HTTP vs HTTPS: What it Means for Internet Censorship

by Jeanette Si

The difference between HTTP and HTTPS in the general Internet industry has been prominently emphasized -- after all, HTTPS is the more “secure” option, and having a more secure option means that your information is less likely to be compromised. To most users, that sounds like a plus.

However, to Internet filters, this small change opens up a can of worms. In this blog post, we’ll explain the technical difference between the two terms, and more importantly -- what this means for those wanting to censor the Internet.

Talking to the Server

HTTP, which stands for hypertext transfer protocol, is a method of communicating to the servers that host the various websites you frequent. Whenever you type “http” into your browser, you’re actually instructing your browser to open an HTTP connection to the server mentioned in the rest of the URL.

Once this connection is opened, the browser then sends data to the server via TCP (Transmission Control Protocol), which sends back data, allowing your browser to load up the website.

Talking to the Server (Safely)

But HTTP isn’t perfect, because the data sent over HTTP connections can be intercepted and read by anyone with access to the wires the data uses to get from you to the server. It’s as if you were talking to someone standing on the opposite side of a room; if neither of you wanted to move any closer to each other, anyone sitting in between you two would be able to hear what you were saying.

This can be problematic when people have to deal with sensitive information online, such as credit cards for online purchases or Social Security numbers when e-filing taxes.

The solution to this comes in the form of HTTPS -- hypertext transfer protocol secure -- which operates on the same basic framework as HTTP. However, the data in an HTTPS connection travel are scrambled in a special way, encrypted with Transport Layer Security (TLS).

Essentially, in this model, the data your browser sends is scrambled during transportation, and then decoded once it reaches the server. Data received from the server is also transmitted in this way -- so even if a third party was able to intercept the data, they’d have no way of reading it.
This way, sensitive information, such as credit card numbers, runs a lower risk of being compromised as decryption happens only after the information has been received by the intended party.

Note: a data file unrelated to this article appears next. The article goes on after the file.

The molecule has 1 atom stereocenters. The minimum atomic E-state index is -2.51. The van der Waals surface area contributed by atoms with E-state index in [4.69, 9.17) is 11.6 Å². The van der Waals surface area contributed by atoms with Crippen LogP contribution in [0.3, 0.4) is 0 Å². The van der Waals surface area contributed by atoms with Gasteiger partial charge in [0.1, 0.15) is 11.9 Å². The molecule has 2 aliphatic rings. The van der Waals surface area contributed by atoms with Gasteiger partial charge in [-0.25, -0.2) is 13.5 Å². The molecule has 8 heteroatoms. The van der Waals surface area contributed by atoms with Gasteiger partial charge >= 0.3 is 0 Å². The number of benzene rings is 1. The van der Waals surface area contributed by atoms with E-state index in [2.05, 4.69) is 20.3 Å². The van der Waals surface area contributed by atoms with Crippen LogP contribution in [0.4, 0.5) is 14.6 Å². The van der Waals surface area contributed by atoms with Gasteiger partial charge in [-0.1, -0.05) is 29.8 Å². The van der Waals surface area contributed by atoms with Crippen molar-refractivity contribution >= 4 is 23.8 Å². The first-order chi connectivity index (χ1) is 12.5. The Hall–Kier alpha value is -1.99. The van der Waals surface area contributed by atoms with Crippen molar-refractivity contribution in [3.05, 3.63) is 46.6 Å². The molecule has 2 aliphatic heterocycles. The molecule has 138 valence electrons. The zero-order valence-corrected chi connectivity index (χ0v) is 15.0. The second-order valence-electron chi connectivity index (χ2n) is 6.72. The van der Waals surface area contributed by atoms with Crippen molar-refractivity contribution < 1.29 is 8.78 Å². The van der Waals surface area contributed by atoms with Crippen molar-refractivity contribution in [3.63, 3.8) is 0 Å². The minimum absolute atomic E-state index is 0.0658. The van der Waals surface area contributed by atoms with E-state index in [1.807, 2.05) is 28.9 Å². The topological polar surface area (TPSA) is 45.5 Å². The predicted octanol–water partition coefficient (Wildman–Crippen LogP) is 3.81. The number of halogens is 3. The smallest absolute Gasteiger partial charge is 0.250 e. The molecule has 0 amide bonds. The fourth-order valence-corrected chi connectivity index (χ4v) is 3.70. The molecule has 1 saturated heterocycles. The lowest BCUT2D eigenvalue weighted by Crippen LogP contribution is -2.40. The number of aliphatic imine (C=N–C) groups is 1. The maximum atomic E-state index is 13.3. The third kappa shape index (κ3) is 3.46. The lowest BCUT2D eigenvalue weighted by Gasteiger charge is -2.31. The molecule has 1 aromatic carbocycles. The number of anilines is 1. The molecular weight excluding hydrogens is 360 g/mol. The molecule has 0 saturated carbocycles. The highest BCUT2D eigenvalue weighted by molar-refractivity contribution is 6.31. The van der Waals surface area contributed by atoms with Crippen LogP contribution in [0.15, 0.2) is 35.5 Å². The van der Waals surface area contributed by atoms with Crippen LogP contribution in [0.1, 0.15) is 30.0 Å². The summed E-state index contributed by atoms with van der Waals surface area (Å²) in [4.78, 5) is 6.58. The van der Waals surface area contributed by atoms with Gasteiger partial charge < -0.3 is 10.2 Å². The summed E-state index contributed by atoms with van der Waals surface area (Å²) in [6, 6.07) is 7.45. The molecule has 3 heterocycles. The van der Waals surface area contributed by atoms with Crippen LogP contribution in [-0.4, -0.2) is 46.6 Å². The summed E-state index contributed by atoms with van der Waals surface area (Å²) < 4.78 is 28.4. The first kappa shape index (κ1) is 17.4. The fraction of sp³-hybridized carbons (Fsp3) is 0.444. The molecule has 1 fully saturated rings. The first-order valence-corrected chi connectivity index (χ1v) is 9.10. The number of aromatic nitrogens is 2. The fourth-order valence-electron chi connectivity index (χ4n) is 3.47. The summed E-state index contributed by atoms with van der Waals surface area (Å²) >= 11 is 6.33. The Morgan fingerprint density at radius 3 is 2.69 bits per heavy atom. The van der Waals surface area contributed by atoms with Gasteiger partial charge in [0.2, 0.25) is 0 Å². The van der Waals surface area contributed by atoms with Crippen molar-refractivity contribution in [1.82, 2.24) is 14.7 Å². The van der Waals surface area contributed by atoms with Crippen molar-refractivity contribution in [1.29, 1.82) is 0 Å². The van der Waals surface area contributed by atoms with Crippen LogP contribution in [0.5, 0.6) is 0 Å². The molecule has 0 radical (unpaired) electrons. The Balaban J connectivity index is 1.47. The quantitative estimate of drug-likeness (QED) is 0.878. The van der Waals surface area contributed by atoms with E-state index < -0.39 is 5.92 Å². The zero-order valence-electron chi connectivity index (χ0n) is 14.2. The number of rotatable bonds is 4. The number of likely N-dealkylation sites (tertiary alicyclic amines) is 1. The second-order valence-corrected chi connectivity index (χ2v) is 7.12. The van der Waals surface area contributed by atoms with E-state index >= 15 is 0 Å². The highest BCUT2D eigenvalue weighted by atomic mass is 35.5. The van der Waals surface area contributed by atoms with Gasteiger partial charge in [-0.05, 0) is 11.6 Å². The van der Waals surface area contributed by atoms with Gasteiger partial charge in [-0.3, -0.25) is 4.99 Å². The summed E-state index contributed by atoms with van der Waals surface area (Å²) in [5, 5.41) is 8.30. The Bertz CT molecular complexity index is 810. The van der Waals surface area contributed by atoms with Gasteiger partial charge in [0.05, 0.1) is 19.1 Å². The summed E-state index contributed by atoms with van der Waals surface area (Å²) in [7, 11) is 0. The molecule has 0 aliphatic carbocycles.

A Headache for Internet Filters

Today, HTTPS is the best practice followed by many major websites -- in fact, in Internet Monitor’s 2017 study, 40% of the sites we tested exclusively use HTTPS, including big names like Facebook, Google, and Twitter. This means that if a user attempts to connect to their site through HTTP, the site will automatically redirect them to the HTTPS connection.

Traditionally, Internet filters often used the information being sent over browsers to determine which web pages to block. Because they could see the exact page that a user was trying to access, the censors could choose to only block that specific page without blocking the rest of the site. Pakistan’s Internet censors, for example, would be able to block access to an anti-Islamic Facebook page without blocking the entirety of Facebook.

With an HTTPS connection, third parties are no longer able to get the exact data transmitted between a user’s browser and the server. They can no longer see the exact page the user is requesting: if a Pakistani user is trying to access an anti-Islam Facebook page, the censors would only be able to tell that they were trying to reach Facebook.

Iran, Turkey, and HTTPS: A Case Study

HTTPS presents a dilemma for censors: should they indiscriminately block any site where unwanted information could potentially appear, or should they give up on blocking those sites entirely?

We can see these two different approaches to HTTPS connections in action with two different government censors -- Iran’s and Turkey’s. When Wikipedia switched to HTTPS-only content delivery in June 2015, Iran chose to allow access to the entirety of Wikipedia in their country, even though it meant some controversial information might slip through. On the other hand, Turkey opted instead to block Wikipedia from their country entirely in April 2017, claiming that Wikipedia was running a “smear campaign” against Turkey.

As it stands, the long-term effect of HTTPS connections on filtering regimes is still unclear, but for most Internet users, it makes things a little more convenient -- and a lot safer.